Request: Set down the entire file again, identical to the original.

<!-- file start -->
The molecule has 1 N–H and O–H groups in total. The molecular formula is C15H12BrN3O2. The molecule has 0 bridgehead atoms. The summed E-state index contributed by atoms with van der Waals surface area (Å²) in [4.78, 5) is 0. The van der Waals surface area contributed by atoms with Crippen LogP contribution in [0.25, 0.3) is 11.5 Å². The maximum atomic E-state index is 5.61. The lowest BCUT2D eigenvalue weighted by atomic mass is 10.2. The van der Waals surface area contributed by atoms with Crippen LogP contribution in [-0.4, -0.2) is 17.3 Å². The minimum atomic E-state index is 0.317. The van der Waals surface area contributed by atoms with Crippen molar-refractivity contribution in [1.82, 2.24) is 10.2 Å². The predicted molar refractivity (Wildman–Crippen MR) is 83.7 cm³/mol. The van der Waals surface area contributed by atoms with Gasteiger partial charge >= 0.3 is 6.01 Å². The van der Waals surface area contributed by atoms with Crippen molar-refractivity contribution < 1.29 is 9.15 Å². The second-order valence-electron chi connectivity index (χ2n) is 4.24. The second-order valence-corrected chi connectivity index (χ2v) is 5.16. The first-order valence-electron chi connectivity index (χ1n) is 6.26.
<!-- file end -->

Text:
The molecule has 1 N–H and O–H groups in total. The molecular formula is C15H12BrN3O2. The molecule has 0 bridgehead atoms. The summed E-state index contributed by atoms with van der Waals surface area (Å²) in [4.78, 5) is 0. The van der Waals surface area contributed by atoms with Crippen LogP contribution in [0.25, 0.3) is 11.5 Å². The maximum atomic E-state index is 5.61. The lowest BCUT2D eigenvalue weighted by atomic mass is 10.2. The van der Waals surface area contributed by atoms with Crippen LogP contribution in [-0.4, -0.2) is 17.3 Å². The minimum atomic E-state index is 0.317. The van der Waals surface area contributed by atoms with Crippen molar-refractivity contribution in [1.82, 2.24) is 10.2 Å². The predicted molar refractivity (Wildman–Crippen MR) is 83.7 cm³/mol. The van der Waals surface area contributed by atoms with Gasteiger partial charge >= 0.3 is 6.01 Å². The van der Waals surface area contributed by atoms with Crippen molar-refractivity contribution < 1.29 is 9.15 Å². The second-order valence-electron chi connectivity index (χ2n) is 4.24. The second-order valence-corrected chi connectivity index (χ2v) is 5.16. The first-order valence-electron chi connectivity index (χ1n) is 6.26.